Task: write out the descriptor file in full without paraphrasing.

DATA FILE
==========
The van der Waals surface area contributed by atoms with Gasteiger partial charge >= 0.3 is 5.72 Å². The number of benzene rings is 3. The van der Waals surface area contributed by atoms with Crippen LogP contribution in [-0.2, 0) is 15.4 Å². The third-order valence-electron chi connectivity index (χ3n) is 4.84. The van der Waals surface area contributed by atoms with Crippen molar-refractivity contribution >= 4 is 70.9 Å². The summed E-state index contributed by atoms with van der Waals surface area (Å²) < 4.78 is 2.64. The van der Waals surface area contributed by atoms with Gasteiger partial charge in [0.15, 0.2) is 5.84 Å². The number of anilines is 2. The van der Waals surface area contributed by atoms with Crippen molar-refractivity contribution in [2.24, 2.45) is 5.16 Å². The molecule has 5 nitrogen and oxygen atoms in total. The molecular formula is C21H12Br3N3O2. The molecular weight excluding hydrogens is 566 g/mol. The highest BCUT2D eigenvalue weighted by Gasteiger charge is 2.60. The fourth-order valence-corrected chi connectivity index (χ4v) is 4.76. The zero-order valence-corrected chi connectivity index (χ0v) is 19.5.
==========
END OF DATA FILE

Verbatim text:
The van der Waals surface area contributed by atoms with Gasteiger partial charge >= 0.3 is 5.72 Å². The number of benzene rings is 3. The van der Waals surface area contributed by atoms with Crippen LogP contribution in [-0.2, 0) is 15.4 Å². The third-order valence-electron chi connectivity index (χ3n) is 4.84. The van der Waals surface area contributed by atoms with Crippen molar-refractivity contribution >= 4 is 70.9 Å². The summed E-state index contributed by atoms with van der Waals surface area (Å²) < 4.78 is 2.64. The van der Waals surface area contributed by atoms with Gasteiger partial charge in [0.15, 0.2) is 5.84 Å². The number of anilines is 2. The van der Waals surface area contributed by atoms with Crippen molar-refractivity contribution in [2.24, 2.45) is 5.16 Å². The molecule has 5 nitrogen and oxygen atoms in total. The molecular formula is C21H12Br3N3O2. The molecular weight excluding hydrogens is 566 g/mol. The highest BCUT2D eigenvalue weighted by Gasteiger charge is 2.60. The fourth-order valence-corrected chi connectivity index (χ4v) is 4.76. The zero-order valence-corrected chi connectivity index (χ0v) is 19.5.